Costa Rica: Labor Legislation Against Coronavirus (COVID-19)

The first question we must ask ourselves is whether our legal system, in the labor field, is prepared for an emergency of the dimension and importance such as the one faced worldwide by CORONAVIRUS (COVID 19).

The answer must not only be found in our written laws, but also in the attitude assumed in the face of an urgency of this kind, by our political, administrative and judicial authorities.

Therefore, legal responses must be as effective and quick as the spread of the virus, because the problem itself requires it. A problem of this dimension requires equally urgent solutions from all.

We can say that we are not fully prepared to respond to all the requirements that arise in production and in companies, what to do – without assuming more future responsibilities – in times of crisis? What to do so that the Company survives and at the same time the officials are not so affected? 

Recalling that the salary is absolutely inalienable (article 11 of the Labor Code), solutions must be sought to protect the salary and, if this is not possible, solutions that tend to preserve jobs rather than lose them.

Jobs that can be done via teleworking, is an optimal solution because it preserves employment and wages but, above all, because the company does not paralyze its activity. Giving vacations, even if it is not their purpose, is another measure and even the advancement of vacations, by mutual agreement, is another solution in which employment is preserved and salary income is maintained. Sick leave is clearly a cause of legal suspension of the contract but it must be given for medical reasons.

Alternative solutions such as suspending the employment contract due to the crisis is another solution, but for this, an administrative procedure is required from the Ministry of Labor, in which the reasons underlying must be provided. In times of crisis, it must be expedited and granted if such reasons are proven, assuming there is no abuse on the employer’s part or an unjustified refusal to grant it. Balance must be the key; otherwise, the forced reduction of jobs, will be a reality, generating unemployment rate like the one that our country faced for the last quarter of 2019 that reached 12.4%.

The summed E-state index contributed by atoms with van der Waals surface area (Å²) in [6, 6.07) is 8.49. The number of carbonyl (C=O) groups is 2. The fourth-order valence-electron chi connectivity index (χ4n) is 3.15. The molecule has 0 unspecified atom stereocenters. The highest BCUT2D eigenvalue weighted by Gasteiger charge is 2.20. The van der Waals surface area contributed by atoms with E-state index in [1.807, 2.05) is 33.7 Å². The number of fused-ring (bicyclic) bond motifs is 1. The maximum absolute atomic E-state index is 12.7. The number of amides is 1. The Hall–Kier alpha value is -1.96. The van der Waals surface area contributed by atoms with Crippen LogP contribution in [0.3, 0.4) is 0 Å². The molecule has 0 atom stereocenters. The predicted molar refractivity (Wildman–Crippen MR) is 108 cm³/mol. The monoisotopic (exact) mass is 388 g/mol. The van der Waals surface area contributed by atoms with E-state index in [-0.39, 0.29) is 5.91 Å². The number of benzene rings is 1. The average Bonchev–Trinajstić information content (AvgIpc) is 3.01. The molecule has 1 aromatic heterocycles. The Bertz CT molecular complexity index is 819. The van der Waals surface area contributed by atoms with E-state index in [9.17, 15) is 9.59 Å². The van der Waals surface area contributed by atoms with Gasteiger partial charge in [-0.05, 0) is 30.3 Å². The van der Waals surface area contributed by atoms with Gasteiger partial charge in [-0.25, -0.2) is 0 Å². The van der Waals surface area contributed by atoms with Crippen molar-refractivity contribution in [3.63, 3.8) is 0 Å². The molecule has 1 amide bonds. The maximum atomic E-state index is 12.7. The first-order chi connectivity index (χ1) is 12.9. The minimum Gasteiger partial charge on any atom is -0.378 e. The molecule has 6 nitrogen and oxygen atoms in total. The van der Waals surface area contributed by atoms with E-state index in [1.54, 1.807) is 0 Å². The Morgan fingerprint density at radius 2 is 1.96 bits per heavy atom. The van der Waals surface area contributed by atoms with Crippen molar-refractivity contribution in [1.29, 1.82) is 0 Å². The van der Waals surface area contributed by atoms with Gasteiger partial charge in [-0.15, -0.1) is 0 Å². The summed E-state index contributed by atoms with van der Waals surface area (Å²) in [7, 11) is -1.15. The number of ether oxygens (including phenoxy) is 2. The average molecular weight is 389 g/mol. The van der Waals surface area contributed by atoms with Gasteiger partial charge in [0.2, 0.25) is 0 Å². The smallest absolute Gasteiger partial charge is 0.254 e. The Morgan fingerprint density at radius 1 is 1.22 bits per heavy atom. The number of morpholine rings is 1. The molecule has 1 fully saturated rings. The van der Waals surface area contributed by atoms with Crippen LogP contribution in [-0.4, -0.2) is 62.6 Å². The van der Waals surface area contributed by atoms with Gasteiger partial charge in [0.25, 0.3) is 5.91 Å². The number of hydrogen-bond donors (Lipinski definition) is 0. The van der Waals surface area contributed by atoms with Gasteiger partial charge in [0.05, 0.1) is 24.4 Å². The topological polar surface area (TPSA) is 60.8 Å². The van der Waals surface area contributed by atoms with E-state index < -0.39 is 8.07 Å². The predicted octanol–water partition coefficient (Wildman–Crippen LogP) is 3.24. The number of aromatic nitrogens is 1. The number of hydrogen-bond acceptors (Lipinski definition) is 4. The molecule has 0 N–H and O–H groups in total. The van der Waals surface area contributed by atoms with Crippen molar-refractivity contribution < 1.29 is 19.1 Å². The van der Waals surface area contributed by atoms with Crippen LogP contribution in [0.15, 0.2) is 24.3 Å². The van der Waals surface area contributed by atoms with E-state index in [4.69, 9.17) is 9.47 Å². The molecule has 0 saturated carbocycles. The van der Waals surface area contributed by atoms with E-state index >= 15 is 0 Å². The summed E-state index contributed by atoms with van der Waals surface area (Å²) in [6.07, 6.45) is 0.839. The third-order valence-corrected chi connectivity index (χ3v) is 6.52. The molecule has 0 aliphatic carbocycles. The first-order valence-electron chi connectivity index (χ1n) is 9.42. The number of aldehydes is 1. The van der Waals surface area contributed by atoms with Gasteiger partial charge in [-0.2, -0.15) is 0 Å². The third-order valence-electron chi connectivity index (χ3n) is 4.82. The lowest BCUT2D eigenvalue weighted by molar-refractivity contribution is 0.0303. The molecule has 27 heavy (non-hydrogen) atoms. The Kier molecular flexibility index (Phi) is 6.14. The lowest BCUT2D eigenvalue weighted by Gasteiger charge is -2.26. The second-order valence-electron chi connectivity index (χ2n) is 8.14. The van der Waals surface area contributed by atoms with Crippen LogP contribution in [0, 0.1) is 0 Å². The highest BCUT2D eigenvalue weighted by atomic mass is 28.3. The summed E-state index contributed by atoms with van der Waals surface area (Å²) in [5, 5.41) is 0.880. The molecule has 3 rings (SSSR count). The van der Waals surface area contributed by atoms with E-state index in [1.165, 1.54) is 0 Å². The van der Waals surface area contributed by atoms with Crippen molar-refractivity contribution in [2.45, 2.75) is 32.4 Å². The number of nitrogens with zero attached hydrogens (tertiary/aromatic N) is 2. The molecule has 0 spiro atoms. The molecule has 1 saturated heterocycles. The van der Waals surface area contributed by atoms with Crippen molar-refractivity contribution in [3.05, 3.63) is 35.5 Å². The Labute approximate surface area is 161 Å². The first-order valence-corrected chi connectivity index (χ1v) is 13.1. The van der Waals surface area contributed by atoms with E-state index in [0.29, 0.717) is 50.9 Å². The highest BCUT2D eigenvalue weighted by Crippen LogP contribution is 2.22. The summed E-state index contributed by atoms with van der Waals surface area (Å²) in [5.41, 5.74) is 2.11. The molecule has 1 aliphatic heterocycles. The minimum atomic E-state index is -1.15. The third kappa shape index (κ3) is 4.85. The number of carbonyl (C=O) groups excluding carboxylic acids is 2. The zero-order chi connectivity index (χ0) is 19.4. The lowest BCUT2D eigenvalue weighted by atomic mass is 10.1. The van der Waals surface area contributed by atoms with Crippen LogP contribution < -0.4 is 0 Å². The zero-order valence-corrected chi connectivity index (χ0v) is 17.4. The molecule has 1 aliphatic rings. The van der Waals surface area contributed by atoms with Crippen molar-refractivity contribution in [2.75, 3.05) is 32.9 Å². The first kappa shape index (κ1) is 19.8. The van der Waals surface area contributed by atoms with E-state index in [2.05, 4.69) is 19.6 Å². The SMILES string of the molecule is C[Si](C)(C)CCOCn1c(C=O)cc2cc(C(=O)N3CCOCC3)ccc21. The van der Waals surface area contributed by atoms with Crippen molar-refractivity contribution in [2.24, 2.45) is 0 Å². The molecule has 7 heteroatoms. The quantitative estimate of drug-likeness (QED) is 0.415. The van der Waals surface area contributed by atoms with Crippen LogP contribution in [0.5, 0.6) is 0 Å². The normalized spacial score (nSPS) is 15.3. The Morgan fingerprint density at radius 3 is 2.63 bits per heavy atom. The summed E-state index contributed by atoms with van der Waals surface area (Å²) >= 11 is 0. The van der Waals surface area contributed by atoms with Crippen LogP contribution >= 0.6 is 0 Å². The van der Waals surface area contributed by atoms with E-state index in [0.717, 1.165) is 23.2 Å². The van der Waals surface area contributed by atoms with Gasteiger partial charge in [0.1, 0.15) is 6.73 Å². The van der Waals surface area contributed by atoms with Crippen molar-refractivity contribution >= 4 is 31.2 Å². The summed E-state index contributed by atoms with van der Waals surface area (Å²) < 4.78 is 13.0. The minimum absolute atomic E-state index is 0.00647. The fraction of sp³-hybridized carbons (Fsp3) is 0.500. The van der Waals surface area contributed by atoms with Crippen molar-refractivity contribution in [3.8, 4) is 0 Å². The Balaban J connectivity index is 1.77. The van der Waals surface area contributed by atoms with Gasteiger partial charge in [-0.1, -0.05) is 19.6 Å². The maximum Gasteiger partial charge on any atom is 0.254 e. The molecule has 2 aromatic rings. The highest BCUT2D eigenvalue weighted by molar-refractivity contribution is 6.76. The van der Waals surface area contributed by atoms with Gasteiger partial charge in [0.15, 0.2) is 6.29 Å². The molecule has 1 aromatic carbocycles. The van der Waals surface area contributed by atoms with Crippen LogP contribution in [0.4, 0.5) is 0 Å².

Reducing the working day to part-time, the amount of social charges according to the fair amount worked and other similar measures requires expedited legal reforms or decrees in a state of emergency that endorses them. The worst thing that can happen to us is forgetting that it is the private sector that moves the country and leaving it at the expense of unreliable solutions for its future finances or claims of unpaid payments, would be to aggravate the crisis that would no longer be just health but productive and financial. Far from it, we are not a rich country. Costa Rica has been in a very serious financial crisis for a long time. Important economic measures have been needed. Depending on the kind of jobs, for some people it is not viable to stay home  because they cannot produce, neither for them nor for the country itself. Alternate measures not foreseen in the common law, have been enacted for ordinary situations and are urgently needed. We hope that our government will impose them in a timely manner.

Sylvia Bejarano
Costa Rica

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